22. "The sadness of the young man makes us reflect. We could be tempted to think that many possessions, many of the goods of this world, can bring happiness. We see instead in the case of the young man in the Gospel that his many possessions had become an obstacle to accepting the call of Jesus to follow Him. He was not ready to say "yes" to Jesus and "no" to self, to say "yes" to love and "no" to escape. Real love is demanding. I would fail in my mission if I did not clearly tell you so. For it was Jesus--Jesus Himself--who said: `You are My friends if you do what I command you' (John 15:14). Love demands effort and a personal commitment to the will of God. It means discipline and sacrifice, but it also means joy and human fulfillment.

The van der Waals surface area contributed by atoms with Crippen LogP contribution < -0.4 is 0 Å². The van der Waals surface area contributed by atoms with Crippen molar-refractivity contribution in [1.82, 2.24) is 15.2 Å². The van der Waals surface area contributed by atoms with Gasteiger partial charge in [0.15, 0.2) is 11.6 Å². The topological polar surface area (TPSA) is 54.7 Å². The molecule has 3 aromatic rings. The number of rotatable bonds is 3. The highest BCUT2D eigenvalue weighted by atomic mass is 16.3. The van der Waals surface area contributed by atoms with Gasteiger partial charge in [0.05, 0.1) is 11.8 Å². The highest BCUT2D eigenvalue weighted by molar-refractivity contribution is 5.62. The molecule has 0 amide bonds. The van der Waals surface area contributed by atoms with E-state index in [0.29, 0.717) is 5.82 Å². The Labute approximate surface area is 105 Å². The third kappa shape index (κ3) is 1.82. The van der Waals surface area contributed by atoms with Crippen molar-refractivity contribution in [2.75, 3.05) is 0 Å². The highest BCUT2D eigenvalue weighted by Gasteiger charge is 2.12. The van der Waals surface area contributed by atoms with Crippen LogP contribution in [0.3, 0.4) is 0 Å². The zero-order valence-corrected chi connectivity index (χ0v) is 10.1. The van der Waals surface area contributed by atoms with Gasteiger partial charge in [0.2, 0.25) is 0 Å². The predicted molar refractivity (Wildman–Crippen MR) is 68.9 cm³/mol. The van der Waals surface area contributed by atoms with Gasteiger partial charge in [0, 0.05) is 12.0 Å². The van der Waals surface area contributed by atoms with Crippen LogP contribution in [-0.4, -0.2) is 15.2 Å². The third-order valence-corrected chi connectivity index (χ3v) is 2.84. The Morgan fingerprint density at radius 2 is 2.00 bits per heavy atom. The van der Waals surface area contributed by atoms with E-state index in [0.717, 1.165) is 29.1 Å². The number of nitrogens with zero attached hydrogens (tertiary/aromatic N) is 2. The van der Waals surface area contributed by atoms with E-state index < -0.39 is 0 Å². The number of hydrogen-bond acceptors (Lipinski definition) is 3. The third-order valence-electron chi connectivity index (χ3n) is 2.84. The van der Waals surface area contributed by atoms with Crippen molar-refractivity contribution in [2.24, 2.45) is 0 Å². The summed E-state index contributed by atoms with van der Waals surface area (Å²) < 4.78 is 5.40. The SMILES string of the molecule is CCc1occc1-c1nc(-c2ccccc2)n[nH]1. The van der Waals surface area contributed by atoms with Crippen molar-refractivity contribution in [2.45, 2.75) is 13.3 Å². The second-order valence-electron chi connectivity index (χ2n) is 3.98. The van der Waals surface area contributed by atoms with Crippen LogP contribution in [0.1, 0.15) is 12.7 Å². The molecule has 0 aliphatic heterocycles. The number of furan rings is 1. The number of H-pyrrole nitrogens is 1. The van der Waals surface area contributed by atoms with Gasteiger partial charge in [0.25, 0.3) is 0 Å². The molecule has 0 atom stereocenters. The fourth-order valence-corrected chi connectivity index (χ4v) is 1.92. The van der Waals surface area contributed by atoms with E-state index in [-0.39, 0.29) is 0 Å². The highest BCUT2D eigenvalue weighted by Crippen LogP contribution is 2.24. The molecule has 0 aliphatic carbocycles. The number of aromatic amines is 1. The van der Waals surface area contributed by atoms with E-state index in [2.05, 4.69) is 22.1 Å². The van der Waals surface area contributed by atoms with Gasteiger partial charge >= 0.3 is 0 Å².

"Dear young people: do not be afraid of honest effort and work; do not be afraid of the truth. With Christ's help, and through prayer, you can answer His call, resisting temptations and fads, and every form of mass manipulation. Open your hearts to the Christ of the Gospels--to His love and His truth and His joy. Do not go away sad!...

"Follow Christ! You who are single or who are preparing for marriage. Follow Christ! You who are young or old. Follow Christ! You who are sick or aging; who are suffering or in pain. You who feel the need for healing, the need for love, the need for a friend--follow Christ!

"To all of you I extend--in the name of Christ--the call, the invitation, the plea: `Come and follow Me'" (John Paul II, "Homily on Boston Common").